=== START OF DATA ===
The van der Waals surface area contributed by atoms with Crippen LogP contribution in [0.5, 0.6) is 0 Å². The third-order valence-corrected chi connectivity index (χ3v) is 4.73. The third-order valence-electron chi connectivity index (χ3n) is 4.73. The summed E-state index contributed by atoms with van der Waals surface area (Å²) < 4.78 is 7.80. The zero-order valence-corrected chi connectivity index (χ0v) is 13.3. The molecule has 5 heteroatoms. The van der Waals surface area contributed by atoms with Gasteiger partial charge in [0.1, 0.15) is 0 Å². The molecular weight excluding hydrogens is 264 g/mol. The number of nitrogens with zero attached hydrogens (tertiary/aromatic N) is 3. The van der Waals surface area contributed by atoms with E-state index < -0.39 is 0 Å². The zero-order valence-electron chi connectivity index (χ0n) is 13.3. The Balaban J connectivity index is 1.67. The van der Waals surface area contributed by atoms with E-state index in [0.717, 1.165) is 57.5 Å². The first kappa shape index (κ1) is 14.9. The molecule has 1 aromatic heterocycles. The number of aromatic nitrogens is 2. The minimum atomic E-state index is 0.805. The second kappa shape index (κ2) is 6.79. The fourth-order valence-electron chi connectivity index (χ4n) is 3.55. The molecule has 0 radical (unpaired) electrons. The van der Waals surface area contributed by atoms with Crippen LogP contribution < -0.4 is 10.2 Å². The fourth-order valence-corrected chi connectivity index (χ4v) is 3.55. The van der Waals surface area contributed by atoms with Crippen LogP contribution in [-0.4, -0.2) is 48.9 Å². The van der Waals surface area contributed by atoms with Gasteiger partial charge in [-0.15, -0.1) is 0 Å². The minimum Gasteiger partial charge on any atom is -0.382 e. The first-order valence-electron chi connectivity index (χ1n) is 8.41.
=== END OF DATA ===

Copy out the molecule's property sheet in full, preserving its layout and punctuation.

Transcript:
The van der Waals surface area contributed by atoms with Crippen LogP contribution in [0.5, 0.6) is 0 Å². The third-order valence-corrected chi connectivity index (χ3v) is 4.73. The third-order valence-electron chi connectivity index (χ3n) is 4.73. The summed E-state index contributed by atoms with van der Waals surface area (Å²) < 4.78 is 7.80. The zero-order valence-corrected chi connectivity index (χ0v) is 13.3. The molecule has 5 heteroatoms. The van der Waals surface area contributed by atoms with Gasteiger partial charge in [0.1, 0.15) is 0 Å². The molecular weight excluding hydrogens is 264 g/mol. The number of nitrogens with zero attached hydrogens (tertiary/aromatic N) is 3. The van der Waals surface area contributed by atoms with E-state index < -0.39 is 0 Å². The zero-order valence-electron chi connectivity index (χ0n) is 13.3. The Balaban J connectivity index is 1.67. The van der Waals surface area contributed by atoms with E-state index in [0.717, 1.165) is 57.5 Å². The first kappa shape index (κ1) is 14.9. The molecule has 1 aromatic heterocycles. The number of aromatic nitrogens is 2. The minimum atomic E-state index is 0.805. The second kappa shape index (κ2) is 6.79. The fourth-order valence-electron chi connectivity index (χ4n) is 3.55. The molecule has 0 radical (unpaired) electrons. The van der Waals surface area contributed by atoms with Crippen LogP contribution < -0.4 is 10.2 Å². The fourth-order valence-corrected chi connectivity index (χ4v) is 3.55. The van der Waals surface area contributed by atoms with Crippen LogP contribution in [-0.4, -0.2) is 48.9 Å². The van der Waals surface area contributed by atoms with Gasteiger partial charge in [-0.15, -0.1) is 0 Å². The minimum Gasteiger partial charge on any atom is -0.382 e. The first-order valence-electron chi connectivity index (χ1n) is 8.41.